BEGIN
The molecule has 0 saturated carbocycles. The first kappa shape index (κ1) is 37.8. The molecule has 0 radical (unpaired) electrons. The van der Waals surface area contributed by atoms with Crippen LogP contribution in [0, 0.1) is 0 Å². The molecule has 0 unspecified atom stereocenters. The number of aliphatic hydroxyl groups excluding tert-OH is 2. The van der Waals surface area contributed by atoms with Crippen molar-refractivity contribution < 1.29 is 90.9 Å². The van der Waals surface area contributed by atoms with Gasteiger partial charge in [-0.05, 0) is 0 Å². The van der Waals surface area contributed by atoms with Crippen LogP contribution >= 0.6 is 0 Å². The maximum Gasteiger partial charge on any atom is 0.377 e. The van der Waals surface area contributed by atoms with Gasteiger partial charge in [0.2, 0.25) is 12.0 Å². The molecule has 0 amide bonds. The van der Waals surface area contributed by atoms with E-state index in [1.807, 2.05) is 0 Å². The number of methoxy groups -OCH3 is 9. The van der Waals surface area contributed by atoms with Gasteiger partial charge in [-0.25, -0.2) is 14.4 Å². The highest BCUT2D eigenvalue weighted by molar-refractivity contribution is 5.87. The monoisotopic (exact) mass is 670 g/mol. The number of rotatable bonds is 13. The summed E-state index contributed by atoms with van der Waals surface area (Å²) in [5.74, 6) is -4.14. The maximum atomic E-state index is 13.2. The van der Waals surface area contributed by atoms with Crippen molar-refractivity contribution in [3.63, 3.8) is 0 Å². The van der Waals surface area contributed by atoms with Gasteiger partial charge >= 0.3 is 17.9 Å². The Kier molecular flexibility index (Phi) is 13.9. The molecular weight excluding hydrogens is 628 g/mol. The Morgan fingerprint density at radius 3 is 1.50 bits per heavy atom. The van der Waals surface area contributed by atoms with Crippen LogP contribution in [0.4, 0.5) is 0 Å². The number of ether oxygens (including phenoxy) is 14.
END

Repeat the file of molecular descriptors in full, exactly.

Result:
The molecule has 0 saturated carbocycles. The first kappa shape index (κ1) is 37.8. The molecule has 0 radical (unpaired) electrons. The van der Waals surface area contributed by atoms with Crippen LogP contribution in [0, 0.1) is 0 Å². The molecule has 0 unspecified atom stereocenters. The number of aliphatic hydroxyl groups excluding tert-OH is 2. The van der Waals surface area contributed by atoms with Crippen molar-refractivity contribution < 1.29 is 90.9 Å². The van der Waals surface area contributed by atoms with Gasteiger partial charge in [-0.05, 0) is 0 Å². The van der Waals surface area contributed by atoms with Crippen LogP contribution >= 0.6 is 0 Å². The maximum Gasteiger partial charge on any atom is 0.377 e. The van der Waals surface area contributed by atoms with Gasteiger partial charge in [0.2, 0.25) is 12.0 Å². The molecule has 0 amide bonds. The van der Waals surface area contributed by atoms with E-state index in [1.807, 2.05) is 0 Å². The number of methoxy groups -OCH3 is 9. The van der Waals surface area contributed by atoms with Gasteiger partial charge in [-0.25, -0.2) is 14.4 Å². The highest BCUT2D eigenvalue weighted by molar-refractivity contribution is 5.87. The monoisotopic (exact) mass is 670 g/mol. The number of rotatable bonds is 13. The summed E-state index contributed by atoms with van der Waals surface area (Å²) in [5.74, 6) is -4.14. The maximum atomic E-state index is 13.2. The van der Waals surface area contributed by atoms with Crippen molar-refractivity contribution in [3.63, 3.8) is 0 Å². The van der Waals surface area contributed by atoms with Gasteiger partial charge >= 0.3 is 17.9 Å². The Kier molecular flexibility index (Phi) is 13.9. The molecular weight excluding hydrogens is 628 g/mol. The Morgan fingerprint density at radius 3 is 1.50 bits per heavy atom. The van der Waals surface area contributed by atoms with Crippen LogP contribution in [0.4, 0.5) is 0 Å². The number of ether oxygens (including phenoxy) is 14.